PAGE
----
Polymorphic 2.0: Kingspan Generation Competition


Imagine a future where advanced technology was not simply beautiful but ubiquitous; so unrecognizable that it blended seamlessly within our everyday lives; so sustainable that it improved both the spaces in which they defined and the lives of its occupants it served.  Polymorphic 2.0 is the future that we all crave and desire while setting the highest standards in building construction and design. Exemplifying the most leading edge technologies, its sole purpose is to advance the lives of its users while achieving net zero carbon emissions. Nestled in the heart of downtown Portland, Oregon, the project takes advantage of both the climate and natural surroundings to achieve its highest performance. Using environmentally sound principles and maximizing LEED credits, the new vision for Kingspan benefits both the city and its dwellers while improving community. By setting the standards high in both building performance and design, Kingspan will embody the best practices for future development.

There are two key elements that define the new headquarters and factory; a tower and a bridge. The tower, as the new location for the Kingspan headquarters, is strategically designed as a tall narrow sliver that has minimal impact to the park below yet maintaining a high density ratio. By making the tower thin, there is limited disruption to the view of downtown Portland’s skyline beyond. The flexibility in the size and shape of the Kingspan Insulated Metal Panel was a primary driving force in the final design for Polymorphic 2.0. Two different sized panels were used in the final construction of the tower; 2’x8’ and 1’x4’. The modularity of these panels allowed for a shifting in the facades to create openings where natural day lighting is reflected indirectly into the interior spaces. To fully optimize the use of the fog harvesters on the tower, two folds were created on the North facing façade at 2.65 and 3.42 degree angles where the cool arid currents are at their greatest. The implementation of fog catchers also acts as a shade barrier in the hot summer months as they are strategically offset from the north and south facing glazing systems.

Transitioning from tower to bridge, a moment is created between private and public spaces. The projected bridge over the Willamette River uses a hybrid integration of manmade products and natural growth. As vegetation proliferates in this climate setting, there is an encouragement for plant life to take control. This not only acts as a natural insulator for the factory located below but as a living building system exchanging carbon emissions for oxygen.  Kingspan Insulated Panels were also integrated on the bridge surface. Repurposing this product to be used in this manner allows for an individual to experience the panels in a novel way. A seamless transition between the park and bridge encourages visitors to walk around and atop the structure, and witness the production of panels.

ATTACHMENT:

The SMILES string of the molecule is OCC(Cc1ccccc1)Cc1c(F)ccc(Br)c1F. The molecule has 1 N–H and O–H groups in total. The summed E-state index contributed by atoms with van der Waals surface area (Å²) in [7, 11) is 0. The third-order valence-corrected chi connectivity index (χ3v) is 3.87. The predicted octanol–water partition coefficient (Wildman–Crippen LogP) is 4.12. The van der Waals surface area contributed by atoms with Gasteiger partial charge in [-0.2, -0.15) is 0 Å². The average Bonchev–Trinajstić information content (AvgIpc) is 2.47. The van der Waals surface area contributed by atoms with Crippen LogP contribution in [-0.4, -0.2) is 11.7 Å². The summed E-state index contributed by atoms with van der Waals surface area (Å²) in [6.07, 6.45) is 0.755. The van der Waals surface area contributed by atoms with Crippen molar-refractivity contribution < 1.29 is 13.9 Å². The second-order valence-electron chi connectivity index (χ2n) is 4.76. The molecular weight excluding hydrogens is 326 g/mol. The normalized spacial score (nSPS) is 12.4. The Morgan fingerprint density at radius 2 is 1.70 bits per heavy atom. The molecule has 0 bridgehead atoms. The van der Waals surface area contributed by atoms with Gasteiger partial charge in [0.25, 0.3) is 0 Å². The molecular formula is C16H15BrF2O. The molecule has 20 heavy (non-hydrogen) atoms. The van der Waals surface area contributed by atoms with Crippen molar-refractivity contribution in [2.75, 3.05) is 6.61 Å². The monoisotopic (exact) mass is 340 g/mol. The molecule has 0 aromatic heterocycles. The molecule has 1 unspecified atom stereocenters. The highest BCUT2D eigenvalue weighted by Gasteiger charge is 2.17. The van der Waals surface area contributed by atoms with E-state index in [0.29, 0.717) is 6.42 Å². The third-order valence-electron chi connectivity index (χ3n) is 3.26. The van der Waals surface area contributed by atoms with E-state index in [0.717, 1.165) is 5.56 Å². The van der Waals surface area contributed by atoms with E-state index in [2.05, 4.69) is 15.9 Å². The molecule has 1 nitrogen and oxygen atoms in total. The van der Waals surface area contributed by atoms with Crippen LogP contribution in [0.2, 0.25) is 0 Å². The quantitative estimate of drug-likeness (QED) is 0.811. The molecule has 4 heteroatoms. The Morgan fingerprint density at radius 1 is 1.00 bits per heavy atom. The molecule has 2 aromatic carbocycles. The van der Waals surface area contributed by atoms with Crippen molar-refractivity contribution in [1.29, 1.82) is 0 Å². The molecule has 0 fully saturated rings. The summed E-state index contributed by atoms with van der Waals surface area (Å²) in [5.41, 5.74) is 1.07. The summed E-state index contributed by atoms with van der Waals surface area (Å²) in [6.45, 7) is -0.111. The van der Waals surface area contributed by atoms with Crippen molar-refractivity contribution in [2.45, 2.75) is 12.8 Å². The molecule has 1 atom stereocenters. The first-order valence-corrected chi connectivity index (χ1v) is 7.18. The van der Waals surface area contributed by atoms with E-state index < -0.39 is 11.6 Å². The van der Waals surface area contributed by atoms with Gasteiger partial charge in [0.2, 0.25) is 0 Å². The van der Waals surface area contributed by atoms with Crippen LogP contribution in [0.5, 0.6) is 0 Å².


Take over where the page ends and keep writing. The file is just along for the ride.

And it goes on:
Portland regularly undergoes months of rain and cloudy skies throughout the year. This introduced both obstacles and opportunities to reaching net zero carbon emissions. Situating the factory over a flowing river facilitated the use of  relatively new technologies of harvesting energy through hydropower in slow currents. These devices are placed directly below the bridge to generate power from the moving current.  A kink was created in the bridges design to help maximize the greatest amount of flow to each hydropower unit. To help maximize the production of power for Polymorphic 2.0, wind turbines are also integrated along the bridge above where unobstructed wind power funnels along the river.

Locating Kingspan’s office and manufacturing facility within an already sustainable city like Portland, Oregon, presents both challenge and fortuity. Maximizing the building’s efficiency by using LEED as a benchmark and through the incorporation of products like insulated metal panels and renewable energies, it is possible to elevate the standards of building construction and design. Integrating new and upcoming technologies into our buildings when it matters most, will set new trends in the way we design with minimal impact to our surroundings.


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